ANA KIRBY www.transformingthreads.co.uk Cloth is one of the first things that touches our body and remains our constant companion, very close to skin, providing sensations of comfort or irritation, its textures continuously in conversation with our neural sensors. Fabric, textile, thread, in their rich and varied forms, provide ongoing messages to ourselves and others about how we see and feel about ourselves. We dress up, we dress down, we dress for an occasion, we dress for status, we make heads turn or we make ourselves invisible, all through the use of cloth. I am totally fascinated by the power of cloth and how we use it. For generations women spoke through fabric, when the social norms of the day did not allow their stories to be verbally expressed. I am equally fascinated by how certain items of clothing hold strong feelings and emotions. We probably all have such items in the loft, items that we can neither wear nor throw away nor give to charity. They hold too many memories and tell a unique story. My work combines my professional training as a clinical psychologist / therapist with my passion for fabric and thread as well as all that textiles have held over the centuries in cultures and in individual family stories. What you see is a creative expression of a psychological process; it may be the representation of an emotional state, the depiction of a relational concept, the shift in a conditioned way of thinking or the questioning of cultural norms or ideas. My soul sings when unresolved emotions are set free, whether my own or others. Using fabric or items of clothing to facilitate such a change is deeply beautiful and joyful for me.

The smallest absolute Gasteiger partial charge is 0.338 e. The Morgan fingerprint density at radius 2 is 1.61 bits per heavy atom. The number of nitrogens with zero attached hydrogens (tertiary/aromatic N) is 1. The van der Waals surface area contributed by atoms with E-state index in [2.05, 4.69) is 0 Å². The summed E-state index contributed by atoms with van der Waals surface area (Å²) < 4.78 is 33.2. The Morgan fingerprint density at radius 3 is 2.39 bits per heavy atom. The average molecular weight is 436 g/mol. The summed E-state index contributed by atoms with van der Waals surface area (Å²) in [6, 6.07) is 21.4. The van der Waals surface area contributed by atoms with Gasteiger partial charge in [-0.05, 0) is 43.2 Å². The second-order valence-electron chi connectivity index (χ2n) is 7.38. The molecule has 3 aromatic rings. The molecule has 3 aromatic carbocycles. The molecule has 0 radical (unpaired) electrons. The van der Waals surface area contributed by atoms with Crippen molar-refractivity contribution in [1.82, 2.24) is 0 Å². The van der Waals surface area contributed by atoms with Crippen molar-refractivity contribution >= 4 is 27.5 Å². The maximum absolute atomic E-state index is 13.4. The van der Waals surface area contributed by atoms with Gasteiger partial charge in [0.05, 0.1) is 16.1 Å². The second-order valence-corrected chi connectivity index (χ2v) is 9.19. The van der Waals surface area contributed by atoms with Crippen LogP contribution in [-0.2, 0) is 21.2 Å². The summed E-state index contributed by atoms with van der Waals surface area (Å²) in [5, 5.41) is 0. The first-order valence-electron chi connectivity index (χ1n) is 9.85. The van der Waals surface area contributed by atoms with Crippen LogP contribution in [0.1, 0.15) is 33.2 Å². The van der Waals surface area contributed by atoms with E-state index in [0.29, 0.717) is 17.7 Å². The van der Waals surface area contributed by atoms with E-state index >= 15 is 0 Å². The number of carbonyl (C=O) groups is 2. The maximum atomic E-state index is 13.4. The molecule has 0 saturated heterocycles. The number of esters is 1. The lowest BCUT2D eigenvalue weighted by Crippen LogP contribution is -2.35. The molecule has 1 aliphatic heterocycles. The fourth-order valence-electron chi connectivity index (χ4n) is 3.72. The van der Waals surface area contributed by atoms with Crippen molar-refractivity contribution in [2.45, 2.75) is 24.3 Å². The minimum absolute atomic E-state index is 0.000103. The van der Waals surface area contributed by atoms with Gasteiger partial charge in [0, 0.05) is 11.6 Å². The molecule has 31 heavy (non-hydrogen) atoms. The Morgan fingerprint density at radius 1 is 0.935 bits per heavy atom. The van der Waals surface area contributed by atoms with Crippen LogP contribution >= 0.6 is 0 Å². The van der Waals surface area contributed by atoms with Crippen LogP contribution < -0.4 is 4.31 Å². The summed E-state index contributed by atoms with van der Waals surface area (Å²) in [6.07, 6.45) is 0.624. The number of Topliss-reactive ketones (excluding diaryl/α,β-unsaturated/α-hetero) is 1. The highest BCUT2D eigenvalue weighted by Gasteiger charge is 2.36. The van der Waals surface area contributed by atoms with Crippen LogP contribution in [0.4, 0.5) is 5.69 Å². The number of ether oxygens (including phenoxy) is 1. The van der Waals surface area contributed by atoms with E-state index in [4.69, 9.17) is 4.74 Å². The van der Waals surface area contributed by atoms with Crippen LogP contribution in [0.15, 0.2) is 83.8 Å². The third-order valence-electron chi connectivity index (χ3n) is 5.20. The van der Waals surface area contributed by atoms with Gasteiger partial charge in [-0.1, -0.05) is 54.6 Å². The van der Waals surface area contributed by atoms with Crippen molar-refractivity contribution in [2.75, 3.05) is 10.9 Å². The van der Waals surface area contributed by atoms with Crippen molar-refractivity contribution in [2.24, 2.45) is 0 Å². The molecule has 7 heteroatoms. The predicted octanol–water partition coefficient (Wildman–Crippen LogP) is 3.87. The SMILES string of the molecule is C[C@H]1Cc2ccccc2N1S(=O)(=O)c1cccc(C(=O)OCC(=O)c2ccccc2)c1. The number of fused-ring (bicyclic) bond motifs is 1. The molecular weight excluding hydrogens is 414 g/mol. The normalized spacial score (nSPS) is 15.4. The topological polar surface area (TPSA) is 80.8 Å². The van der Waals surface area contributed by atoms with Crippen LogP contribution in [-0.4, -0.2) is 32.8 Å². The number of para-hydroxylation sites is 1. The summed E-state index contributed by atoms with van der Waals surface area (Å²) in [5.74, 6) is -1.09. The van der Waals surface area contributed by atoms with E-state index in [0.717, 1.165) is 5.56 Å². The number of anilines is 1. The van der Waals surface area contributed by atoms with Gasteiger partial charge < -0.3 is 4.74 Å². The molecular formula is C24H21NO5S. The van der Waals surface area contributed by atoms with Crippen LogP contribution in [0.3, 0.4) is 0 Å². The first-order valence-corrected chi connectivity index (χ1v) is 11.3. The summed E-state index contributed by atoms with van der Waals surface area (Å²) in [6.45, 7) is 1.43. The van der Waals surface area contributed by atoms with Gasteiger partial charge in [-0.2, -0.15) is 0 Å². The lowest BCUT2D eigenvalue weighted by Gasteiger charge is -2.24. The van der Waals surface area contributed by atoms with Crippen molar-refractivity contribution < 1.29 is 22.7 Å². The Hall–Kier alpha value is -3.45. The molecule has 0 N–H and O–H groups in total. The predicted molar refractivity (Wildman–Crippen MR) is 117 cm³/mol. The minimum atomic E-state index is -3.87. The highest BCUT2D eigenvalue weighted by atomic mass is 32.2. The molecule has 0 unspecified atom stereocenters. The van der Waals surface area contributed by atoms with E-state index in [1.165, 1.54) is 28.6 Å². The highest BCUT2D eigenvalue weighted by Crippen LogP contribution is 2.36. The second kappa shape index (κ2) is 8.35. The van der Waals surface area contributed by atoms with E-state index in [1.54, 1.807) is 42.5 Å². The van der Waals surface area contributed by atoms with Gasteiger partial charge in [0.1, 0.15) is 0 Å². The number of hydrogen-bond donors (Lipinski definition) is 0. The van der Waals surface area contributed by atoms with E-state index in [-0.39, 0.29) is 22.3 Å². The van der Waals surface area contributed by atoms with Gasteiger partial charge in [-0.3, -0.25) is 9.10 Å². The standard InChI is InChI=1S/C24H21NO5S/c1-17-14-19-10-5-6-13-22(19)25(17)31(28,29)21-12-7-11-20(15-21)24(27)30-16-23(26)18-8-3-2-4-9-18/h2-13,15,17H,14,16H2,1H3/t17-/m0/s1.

The Dress ‘The Dress’ is the transformation of my First Communion dress into the story of what happened that day, more than half a century ago, with all the feelings, conflicts and expectations that such a ritual had on me. My mother made the dress, every stitch expressing her love, our strong bond and what she deeply wished for me. It also expressed her religious beliefs and all the norms and expectations that were tied up in that belief